Best Of :: Arts & Entertainment
BEST HEAT PLAYER Shaquille O'Neal Sure, the way young Dwyane Wade dunks over opposing centers and dishes out dimes like candy at a parade is a thing of grace and grandeur. The way Damon Jones, who looks more like your neighbor than an NBA guard, swagger-skips down the court after one of his automatic three balls brings smiles. And the rest, a gathering of talent that brought a season of joy to this sports-loving city, deserve commendation. But the abundant wins, the reason the seats filled up for each game, the Heat's ability to spend so much time this year as odds-on favorites for the Eastern Conference crown can all be attributed to the fact that the most dominant center in the league for the past ten years now wears the black and red. When the team traded its entire starting front three for Shaq, it received much more than an athlete. He's a Greek play in four periods, the human colossus, court jester and king, Santa Claus on Christmas, and the Fort Knox of NBA hardware. Other teams can't stop him because, as he says, "I'm like the Pythagorean theorem: No one has an answer to my game." With a nickname for any occasion -- from the Big Aristotle to Shaq Shogun to the Big Diesel -- he never takes himself too seriously. He jokes with the media, is generous to the fans and the community, and is beloved by his peers. Shaq's main contribution has been the way he's created off-court camaraderie with the other players by engaging them in social activities. Going to movies or dinner together may not be much at first glance, but many marriages, and perhaps one championship, have been built on same. Take a big smirking bow, number 32.
Readers´ Choice: Dwyane Wade
BEST ACTING ENSEMBLE The Constant Wife Coconut Grove Playhouse The Playhouse's hit revival had so many fine performances, it is only fair to fully credit them all. Alicia Roper was regally serene in the title role, beautifully matched by Greg Wood as her duplicitous husband, Nancy Dussault as her wisecracking mother, and Dan Olmstead as her once and future swain. Take those delicious ingredients, stir in Ian D. Clark, Susan Wilder, Ursula Freundlich, Pilar Uribe, and Dan Schiff, and out pops one tasty soufflé of an ensemble show.
BEST ACTIVITY TO DO WHILE INTOXICATED Beer Pong Hooligan´s Pub & Oyster Bar
9555 S. Dixie Highway
www.hooliganspub.com Every Thursday night at 9:00 Hooligan's offers a chance for everyone (yes, the distaff included) to get their balls wet. On one of the Ping-Pong tables brought into the pub for this event, each contestant is required to arrange ten cups of beer (sort of like bowling pins). Opponents then get on either side and attempt to bounce a table-tennis ball into the other team's hops. Each time a player scores, the other team must drink. Because a person has to be pretty much drunk before indulging in such a game, a few misses are to be expected. This makes it even more fun, seeing as the ball will no doubt end up landing on the grimy floor a few times before plopping into its intended target. The object is to make the opposing side drink all ten cups of beer -- including any carpet lint, dust, and other fluff. Yummy.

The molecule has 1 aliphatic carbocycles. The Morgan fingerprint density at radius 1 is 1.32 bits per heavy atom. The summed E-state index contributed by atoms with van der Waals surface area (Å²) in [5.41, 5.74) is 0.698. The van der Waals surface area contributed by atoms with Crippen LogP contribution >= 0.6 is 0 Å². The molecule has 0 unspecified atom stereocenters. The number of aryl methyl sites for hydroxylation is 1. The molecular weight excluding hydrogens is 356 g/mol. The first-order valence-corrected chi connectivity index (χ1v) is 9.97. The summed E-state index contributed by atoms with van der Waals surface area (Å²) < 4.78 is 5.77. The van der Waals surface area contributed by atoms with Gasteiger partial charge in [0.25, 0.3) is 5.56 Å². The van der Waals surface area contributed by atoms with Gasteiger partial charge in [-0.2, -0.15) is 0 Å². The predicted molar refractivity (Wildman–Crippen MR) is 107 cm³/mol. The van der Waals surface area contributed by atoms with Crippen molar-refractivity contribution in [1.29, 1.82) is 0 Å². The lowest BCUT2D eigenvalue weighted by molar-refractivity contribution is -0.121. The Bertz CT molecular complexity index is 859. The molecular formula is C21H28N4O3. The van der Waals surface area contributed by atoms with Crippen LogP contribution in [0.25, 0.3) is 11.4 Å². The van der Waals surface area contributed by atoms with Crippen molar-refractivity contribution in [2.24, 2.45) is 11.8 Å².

BEST ACTOR David Kwiat Kwiat's performance as the dying oddball physicist Richard Feynman in QED (at GableStage) was in production a full year ago. Award competitions such as the Oscars often have short memories in such cases, but all these months later Kwiat's funny, touching portrait of one man's search for peace and meaning still resonates, an exceptional example of an exceptional actor's style: understated, deeply felt, and fully alive.
BEST ACTRESS Angelica Torn No doubt about it. This year's nod goes to Angelica Torn, who tore up the stage in her fierce, memorable portrait of poet Sylvia Plath in EDGE at the Coconut Grove Playhouse. Torn used a deliberately off-putting, disconnected persona to portray the troubled writer. But her flat, atonal vocal delivery and disheveled demeanor masked a volcanic emotional life that erupted in brief spasms of sudden anguish. The result was indelible: frightening, sarcastic, pitiable, courageous.
BEST AM RADIO PERSONALITY Bishop Victor T. Curry WMBM-AM (1490) Imagine your average radio talk show. A couple of hosts prattle on about the news, sports, and entertainment while occasionally taking calls from agitated listeners. Now imagine that wrapped in scripture and gospel music, and you'll have the wonderful Morning Glory show, which airs weekdays from 6:00 a.m. to 10:00 a.m. with an extra two hours added on Tuesdays. Especially when it comes to controversial subjects, it's easy to get riled (a number of callers certainly do) and say to yourself, I wish I knew more about scripture so I could actually argue with the good reverend. That's the point.
Readers´ Choice: Neil Rogers, WQAM-AM (560)